Green is the new red: sustainable menstruation

In recent years, more and more attention has been paid to sustainable menstruation, for healthier and greener menstruation. For example, in the Netherlands you have a #menstrual transmission and around the world #plasticfreeperiod is popular.

There are calls all over the world to think about how women*, businesses and politics can make menstruation more environmentally friendly. And this is an urgent need, because it is estimated that women* throw away 45 billion hygiene products every year. Paula Craigten, founder of the online menstruation magazine a period! In her book Beautiful Red Not Ugly she explains how much this actually is:

“If you put 45 billion sanitary napkins in a row, you can extend a line nine million kilometers long. The distance to the moon is 384,400 kilometers. This is almost 12 times up and down to the moon.”

This huge amount leaves behind about 590,000 tons of menstrual waste. This has enormous negative consequences for the environment.

Contaminant: disposable menstrual products


Not only is the mountain of waste harmful to the environment, but the entire process from production to disposal of menstrual products is harmful to the climate. Starting with cotton. Sanitary pads, panty liners, and tampons are made largely of cotton. Very gentle for women*, as it feels velvety soft, breathes and is super absorbent, but less environmentally friendly.

Cotton is the most widespread non-food crop on Earth, devouring an enormous amount of water and is very sensitive to pests and diseases. So sensitive that cotton cultivation uses 25% of the world’s annual pesticides. These pesticides then end up in the food chain and in very small amounts in the final product. The best option is organic cotton, but it is hardly grown. The share of organic cotton is only 3%.

CO2 انبعاثات emissions

The production and transportation of tampons, inner liners, and sanitary towels also contributes to global warming. This process from production to disposal causes a lot of carbon dioxide emissions. It is estimated that the upstream and downstream phases of single-use hygiene products in the European Union emit about 245,000 tons of carbon dioxide annually. By comparison, 245,000 tons of carbon dioxide emissions are equivalent to flying 637,000 times from Amsterdam to Rome on an economy class flight.


Most disposable menstrual products contain plastic. Sanitary pads are the record holder, because this product is made of 90% plastic. Tampons contain less plastic but can still be found in the package, and applicator, thread, and some tampons have a thin layer of plastic in the absorbent part of the tampons.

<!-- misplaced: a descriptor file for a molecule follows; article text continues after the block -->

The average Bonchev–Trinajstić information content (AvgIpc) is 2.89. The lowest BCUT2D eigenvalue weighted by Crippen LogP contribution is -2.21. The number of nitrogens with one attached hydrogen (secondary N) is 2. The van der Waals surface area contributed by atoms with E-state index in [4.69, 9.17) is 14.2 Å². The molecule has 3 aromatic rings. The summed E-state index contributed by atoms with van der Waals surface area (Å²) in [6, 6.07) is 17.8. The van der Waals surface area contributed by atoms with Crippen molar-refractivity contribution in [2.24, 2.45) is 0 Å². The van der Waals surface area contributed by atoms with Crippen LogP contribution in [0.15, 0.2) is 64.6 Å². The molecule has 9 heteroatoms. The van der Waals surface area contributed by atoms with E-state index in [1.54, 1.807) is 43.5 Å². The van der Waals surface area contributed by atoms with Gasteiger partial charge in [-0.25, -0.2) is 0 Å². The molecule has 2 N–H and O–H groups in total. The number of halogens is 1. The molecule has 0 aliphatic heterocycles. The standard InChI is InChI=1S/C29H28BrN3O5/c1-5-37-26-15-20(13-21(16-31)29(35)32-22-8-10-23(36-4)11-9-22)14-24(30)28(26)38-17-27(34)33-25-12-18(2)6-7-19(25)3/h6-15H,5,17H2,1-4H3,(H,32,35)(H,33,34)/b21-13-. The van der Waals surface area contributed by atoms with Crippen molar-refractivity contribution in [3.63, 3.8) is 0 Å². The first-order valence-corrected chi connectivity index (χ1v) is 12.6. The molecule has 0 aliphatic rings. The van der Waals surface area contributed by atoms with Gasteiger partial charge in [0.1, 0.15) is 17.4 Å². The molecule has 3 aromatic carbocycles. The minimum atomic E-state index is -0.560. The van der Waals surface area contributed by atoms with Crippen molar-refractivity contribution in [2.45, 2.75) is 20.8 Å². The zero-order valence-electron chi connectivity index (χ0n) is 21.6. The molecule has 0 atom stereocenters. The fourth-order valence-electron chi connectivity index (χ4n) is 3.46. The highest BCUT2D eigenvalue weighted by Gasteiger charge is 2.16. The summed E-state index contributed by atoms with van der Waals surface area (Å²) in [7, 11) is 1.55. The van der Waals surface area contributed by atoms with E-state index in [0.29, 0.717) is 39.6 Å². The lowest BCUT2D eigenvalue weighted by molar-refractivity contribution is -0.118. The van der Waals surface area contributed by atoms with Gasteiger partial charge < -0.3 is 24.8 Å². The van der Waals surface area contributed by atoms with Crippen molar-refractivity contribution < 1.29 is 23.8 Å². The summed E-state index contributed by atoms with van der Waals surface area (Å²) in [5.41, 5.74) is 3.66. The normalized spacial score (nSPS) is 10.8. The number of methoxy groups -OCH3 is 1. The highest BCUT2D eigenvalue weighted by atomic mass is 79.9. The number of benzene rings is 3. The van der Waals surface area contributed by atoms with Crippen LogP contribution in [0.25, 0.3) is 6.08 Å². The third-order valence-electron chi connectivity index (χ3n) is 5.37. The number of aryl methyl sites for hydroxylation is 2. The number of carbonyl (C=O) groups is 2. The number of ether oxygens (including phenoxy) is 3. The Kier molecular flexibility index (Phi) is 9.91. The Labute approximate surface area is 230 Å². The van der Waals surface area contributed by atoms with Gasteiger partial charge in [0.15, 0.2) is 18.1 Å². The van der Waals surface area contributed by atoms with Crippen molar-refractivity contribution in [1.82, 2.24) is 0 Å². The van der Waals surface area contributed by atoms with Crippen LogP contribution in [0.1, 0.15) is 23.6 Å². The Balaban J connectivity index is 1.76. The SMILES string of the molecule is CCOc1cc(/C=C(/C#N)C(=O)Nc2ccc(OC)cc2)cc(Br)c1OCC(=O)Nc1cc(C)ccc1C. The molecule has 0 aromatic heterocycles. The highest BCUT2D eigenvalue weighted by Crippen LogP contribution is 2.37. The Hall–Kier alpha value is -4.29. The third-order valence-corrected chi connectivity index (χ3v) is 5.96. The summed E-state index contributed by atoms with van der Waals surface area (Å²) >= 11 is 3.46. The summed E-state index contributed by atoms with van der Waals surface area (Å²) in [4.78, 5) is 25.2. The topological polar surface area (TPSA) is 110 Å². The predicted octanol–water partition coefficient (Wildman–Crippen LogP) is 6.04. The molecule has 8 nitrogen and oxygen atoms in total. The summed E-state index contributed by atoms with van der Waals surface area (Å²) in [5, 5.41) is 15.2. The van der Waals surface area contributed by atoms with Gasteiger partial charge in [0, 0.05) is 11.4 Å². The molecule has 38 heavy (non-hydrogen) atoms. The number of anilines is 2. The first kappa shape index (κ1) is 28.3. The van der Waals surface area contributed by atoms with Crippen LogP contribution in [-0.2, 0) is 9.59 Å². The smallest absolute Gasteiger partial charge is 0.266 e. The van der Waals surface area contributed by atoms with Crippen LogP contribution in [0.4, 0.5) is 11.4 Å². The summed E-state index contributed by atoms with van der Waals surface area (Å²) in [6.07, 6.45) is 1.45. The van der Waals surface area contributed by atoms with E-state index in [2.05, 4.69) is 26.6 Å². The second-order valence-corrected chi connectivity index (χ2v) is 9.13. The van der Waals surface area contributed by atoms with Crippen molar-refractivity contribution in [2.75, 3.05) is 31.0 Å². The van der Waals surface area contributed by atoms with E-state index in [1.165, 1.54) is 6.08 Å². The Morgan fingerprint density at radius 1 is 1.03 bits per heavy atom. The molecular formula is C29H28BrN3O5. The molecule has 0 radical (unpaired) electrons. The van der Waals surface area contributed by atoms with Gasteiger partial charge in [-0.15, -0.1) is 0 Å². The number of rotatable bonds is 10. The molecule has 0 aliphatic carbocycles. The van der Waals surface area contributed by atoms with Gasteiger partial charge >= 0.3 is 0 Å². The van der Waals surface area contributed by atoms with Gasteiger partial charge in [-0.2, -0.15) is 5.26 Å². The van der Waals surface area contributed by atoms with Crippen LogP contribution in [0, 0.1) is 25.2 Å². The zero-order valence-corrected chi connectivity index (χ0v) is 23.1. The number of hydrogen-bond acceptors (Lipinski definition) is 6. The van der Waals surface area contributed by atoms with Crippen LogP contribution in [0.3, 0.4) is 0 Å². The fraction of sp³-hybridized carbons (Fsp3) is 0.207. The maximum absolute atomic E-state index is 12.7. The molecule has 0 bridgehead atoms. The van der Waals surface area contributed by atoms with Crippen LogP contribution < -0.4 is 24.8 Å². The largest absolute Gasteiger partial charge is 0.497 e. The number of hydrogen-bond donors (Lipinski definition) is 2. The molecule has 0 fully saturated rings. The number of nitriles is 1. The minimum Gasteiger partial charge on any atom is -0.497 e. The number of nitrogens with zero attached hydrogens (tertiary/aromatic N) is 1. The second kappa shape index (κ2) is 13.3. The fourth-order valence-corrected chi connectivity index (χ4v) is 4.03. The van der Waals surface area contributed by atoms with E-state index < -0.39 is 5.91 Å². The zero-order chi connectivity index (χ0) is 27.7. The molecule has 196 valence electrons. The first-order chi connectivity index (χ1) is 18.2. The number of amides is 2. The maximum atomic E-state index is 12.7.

Such large amounts of plastic are burdening the environment because this substance never goes away. It gets smaller and smaller until only the delicate plastic remains. This concerns plastics smaller than 5 mm. This sounds small, but if women* throw away 45 billion hygiene products each year, it contributes significantly to the mountain of plastic waste. This, in turn, is detrimental to our nature, our biodiversity and our health.

fast forward

Additionally, women* often use menstrual products to flush the toilet. This is, for example, because there is no wastebasket in the toilet. Cleaning ensures that products end up in the oceans via sewage. The plastic in these products is very harmful to seawater and the animals that live in it. In fact, disposable menstrual products and wet wipes are often found on beaches and the sea. In addition to being harmful to the beach and the sea, cleaning hygiene products also cause about 70% of sewage blockages worldwide (if there is a sewage system at all).

An example is Clogged sewage system IJburg in the municipality of Amsterdam. The reason was the large number of menstrual products flushed down the toilet. The municipality also called for the disposal of only three items: urine, faeces and (toilet) paper. Preventing sewer blockages through increased use of reusable menstrual products, for example, saves a lot of money. The costs of maintaining and opening the sewage system in the European Union are estimated at between 500 and 1000 million euros per year. Part of these funds can be used, for example, to combat the anemia of the menstrual cycle.

Therefore, the plastic in menstrual products cannot be completely recycled. And this isn’t the only bump in the road in the recycling process. It is a difficult and expensive process, because the products consist of different materials and organic materials found after using, for example, sanitary pads.